# small integers that are or might be the largest of their kind

2 is the largest (and the only) even prime number. Also, it might be the largest $n$ such that no $n\times n$ magic square consisting of consecutive primes can be constructed. The total of such magic squares is only known up to $n=6$.

3 is the largest and only prime perfect totient number.

4 is the largest composite number  such that the union of the set of its totatives  and the set of its divisors   is the complete   range of integers from 1 to itself. All larger numbers satisfying this http://planetmath.org/RelationshipBetweenTotativesAndDivisorsrelationship between their totatives and divisors are prime. In another commonality with primes, 4 might be the largest composite $n$ such that $\phi(n)\sigma_{0}(n)+2$ is a multiple  of $n$, with $\phi(n)$ being Euler’s totient function and $\sigma_{0}(n)$ being a count of the divisors. (For a prime $p$, $\phi(p)\sigma_{0}(p)+2=2p$).

5 might be the largest untouchable number to be odd and prime. If a larger, odd though composite untouchable number were to be found, 5 would retain the distinction of being the largest such prime. Finding a larger prime untouchable number would strip 5 of both distinctions.

6 is the largest integer to be both a factorial  and a primorial, and it’s the largest squarefree  factorial. 6 is the largest $n$ for which the inequality $\phi(n)>\sqrt{n}$ is false. Also, it is a Harshad number regardless of the base in any standard positional base notation. 6 is 110 in binary, 20 in ternary, 12 in base 4, 11 in base 5 and 10 in its own base, and then 6 in all bases afterwards. It is not palindromic in binary, ternary or quaternary, and is thus the largest composite strictly non-palindromic number.

23 is the largest integer to have the same representation in both factorial base and primorial base (specifically, 321).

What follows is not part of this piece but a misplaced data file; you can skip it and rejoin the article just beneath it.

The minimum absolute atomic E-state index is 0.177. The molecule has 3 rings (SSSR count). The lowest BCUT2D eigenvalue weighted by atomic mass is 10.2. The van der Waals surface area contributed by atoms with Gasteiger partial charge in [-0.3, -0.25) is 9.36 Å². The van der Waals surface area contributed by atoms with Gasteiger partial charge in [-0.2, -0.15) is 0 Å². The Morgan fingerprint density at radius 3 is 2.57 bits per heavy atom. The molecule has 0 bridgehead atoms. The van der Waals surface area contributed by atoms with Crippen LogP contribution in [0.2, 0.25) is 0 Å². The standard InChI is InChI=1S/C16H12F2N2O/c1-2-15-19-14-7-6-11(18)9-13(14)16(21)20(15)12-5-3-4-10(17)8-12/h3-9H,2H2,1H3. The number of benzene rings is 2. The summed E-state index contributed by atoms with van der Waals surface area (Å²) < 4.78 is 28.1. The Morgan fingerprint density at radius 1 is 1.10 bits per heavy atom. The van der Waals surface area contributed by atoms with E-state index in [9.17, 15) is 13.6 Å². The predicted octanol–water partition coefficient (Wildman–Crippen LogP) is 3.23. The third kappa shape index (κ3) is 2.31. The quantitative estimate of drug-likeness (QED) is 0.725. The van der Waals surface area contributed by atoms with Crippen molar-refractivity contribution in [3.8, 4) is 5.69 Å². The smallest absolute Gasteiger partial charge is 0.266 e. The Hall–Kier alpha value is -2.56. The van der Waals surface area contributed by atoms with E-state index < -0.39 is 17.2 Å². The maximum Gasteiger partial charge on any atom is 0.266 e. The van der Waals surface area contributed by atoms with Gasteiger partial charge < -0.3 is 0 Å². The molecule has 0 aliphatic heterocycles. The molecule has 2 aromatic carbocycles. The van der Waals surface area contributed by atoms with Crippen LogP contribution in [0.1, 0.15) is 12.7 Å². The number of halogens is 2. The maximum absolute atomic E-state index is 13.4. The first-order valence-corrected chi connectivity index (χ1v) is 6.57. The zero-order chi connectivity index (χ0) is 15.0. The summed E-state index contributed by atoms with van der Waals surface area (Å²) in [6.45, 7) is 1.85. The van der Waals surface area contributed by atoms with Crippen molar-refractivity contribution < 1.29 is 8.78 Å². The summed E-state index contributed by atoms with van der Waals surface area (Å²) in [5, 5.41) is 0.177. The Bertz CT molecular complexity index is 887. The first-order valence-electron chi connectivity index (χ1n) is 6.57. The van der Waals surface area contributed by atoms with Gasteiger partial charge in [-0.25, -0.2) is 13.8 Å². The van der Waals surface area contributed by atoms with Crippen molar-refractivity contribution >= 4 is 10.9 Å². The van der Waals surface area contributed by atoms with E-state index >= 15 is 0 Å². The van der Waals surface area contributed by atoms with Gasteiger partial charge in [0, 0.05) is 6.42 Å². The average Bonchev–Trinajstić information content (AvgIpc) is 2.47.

24 is the largest $n$ such that $m|n$ for all $0. Also, it is the largest integer to satisfy the equality

 $\sum_{i=1}^{n}i^{2}=m^{2},$

where $m$ is an integer. [Tattersall, 2005]

26 is the largest (and only) integer sandwiched between a square and a cube.

30 is the largest integer such that none of its totatives are composite, http://planetmath.org/EveryPositiveIntegerGreaterThan30HasAtLeastOneCompositeTotativeall greater integers have at least one composite totative. The count of those totatives happens to be equal to the count of its divisors, 30 is the largest integer for which this is true.

41 is the largest $n$ such that the polynomial $m^{2}-m+n$ yields primes for any positive $m.

46 is the largest even integer for which there is no pair of abudant numbers that add up to it. (See the empirical proof that every sufficiently large even integer can be expressed as the sum of a pair of abundant numbers).

60 is thought to be the largest integer that does not admit to a representation under Chen’s theorem (as a sum of two distinct primes or a sum of a prime and a semiprime; see A100952 in Sloane’s OEIS).60 is also the largest $n$ such that $\pi(n)<\phi(n)$ is false (with $\pi(x)$ being the prime counting function).

61 might be the largest prime number  $p_{x}$ (where $x$, the index of $p$ in an ordered list of the primes in ascending order, $x=\pi(x)$) such that $p_{x}|p_{x+1}p_{x+2}+1$.

71 is the largest supersingular prime.

90 is the largest $n$ such that $\phi(n)=\pi(n)$, where $\phi(x)$ is Euler’s totient function and $\pi(x)$ is the prime-counting function.

127 might be the largest prime $p$ satisfying the three conditions of the new Mersenne conjecture [Ribenboim, 2004]. Also, it might be the largest prime $p$ such that $2^{p}-1$ is a Chen prime  .

144 is the largest Fibonacci number that is also a square. In base 10 it is the largest sum-product number, a fact that is amazing when you consider that in order to prove it so David Wilson had to test sum-product number candidates as large as $10^{84}$.

216 might be the largest integer which is not the sum of a prime number and a triangular number. (Sun, 2008)

786 might be the largest integer for which ${}_{2n}\!C_{n}$ is not divisible by the square of an odd prime.

1493 might be the largest Stern prime, since there is no way to put it in the form $p+2b^{2}$, where $p$ is a different prime and $b>0$. The first hundred thousand primes have been checked and all greater than 1493 can be put into the given form.

1806 is the largest $n$ such that $m^{n+1}=m\mod n$ for any $m$.

For the purpose of this feature, the arbitrary cutoff is $10^{4}$.

## References

• 1 R. K. Guy, , B37. New York: Springer-Verlag (2004)
• 2 P. Ribenboim, The Little Book of Bigger Primes, p. 83. New York: Springer-Verlag (2004)
• 3 J. J. Tattersall, Elementary number theory in nine chapters, p. 58. Cambridge: Cambridge University Press (2005)
• 4 Zhi-Wei Sun, “On Sums of Primes and Triangular Numbers” ArXiv preprint (2008): 2
Title small integers that are or might be the largest of their kind SmallIntegersThatAreOrMightBeTheLargestOfTheirKind 2013-03-22 15:53:04 2013-03-22 15:53:04 Mravinci (12996) Mravinci (12996) 22 Mravinci (12996) Feature msc 00A08 LargeIntegersThatAreOrMightBeTheSmallestOfTheirKind EveryPositiveIntegerGreaterThan30HasAtLeastOneCompositeTotative